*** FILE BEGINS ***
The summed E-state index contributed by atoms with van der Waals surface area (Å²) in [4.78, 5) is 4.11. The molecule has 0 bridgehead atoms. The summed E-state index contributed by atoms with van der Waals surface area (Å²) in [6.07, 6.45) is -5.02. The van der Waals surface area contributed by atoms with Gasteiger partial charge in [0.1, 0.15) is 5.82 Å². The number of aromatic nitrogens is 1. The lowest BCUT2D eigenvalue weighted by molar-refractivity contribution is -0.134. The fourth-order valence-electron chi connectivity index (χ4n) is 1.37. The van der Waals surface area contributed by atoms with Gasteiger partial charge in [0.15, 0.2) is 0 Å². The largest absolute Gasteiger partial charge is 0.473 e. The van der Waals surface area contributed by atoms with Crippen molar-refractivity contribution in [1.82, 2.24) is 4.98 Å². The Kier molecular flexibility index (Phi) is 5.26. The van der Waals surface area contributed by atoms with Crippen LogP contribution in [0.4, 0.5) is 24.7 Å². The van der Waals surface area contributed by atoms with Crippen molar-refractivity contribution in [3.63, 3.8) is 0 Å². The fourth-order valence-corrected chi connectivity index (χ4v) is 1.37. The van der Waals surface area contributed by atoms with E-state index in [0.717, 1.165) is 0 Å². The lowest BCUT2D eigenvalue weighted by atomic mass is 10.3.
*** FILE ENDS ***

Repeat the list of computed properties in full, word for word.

The summed E-state index contributed by atoms with van der Waals surface area (Å²) in [4.78, 5) is 4.11. The molecule has 0 bridgehead atoms. The summed E-state index contributed by atoms with van der Waals surface area (Å²) in [6.07, 6.45) is -5.02. The van der Waals surface area contributed by atoms with Gasteiger partial charge in [0.1, 0.15) is 5.82 Å². The number of aromatic nitrogens is 1. The lowest BCUT2D eigenvalue weighted by molar-refractivity contribution is -0.134. The fourth-order valence-electron chi connectivity index (χ4n) is 1.37. The van der Waals surface area contributed by atoms with Gasteiger partial charge in [0.15, 0.2) is 0 Å². The largest absolute Gasteiger partial charge is 0.473 e. The van der Waals surface area contributed by atoms with Crippen molar-refractivity contribution in [1.82, 2.24) is 4.98 Å². The Kier molecular flexibility index (Phi) is 5.26. The van der Waals surface area contributed by atoms with Crippen LogP contribution in [0.4, 0.5) is 24.7 Å². The van der Waals surface area contributed by atoms with Crippen molar-refractivity contribution in [3.63, 3.8) is 0 Å². The fourth-order valence-corrected chi connectivity index (χ4v) is 1.37. The van der Waals surface area contributed by atoms with E-state index in [0.717, 1.165) is 0 Å². The lowest BCUT2D eigenvalue weighted by atomic mass is 10.3.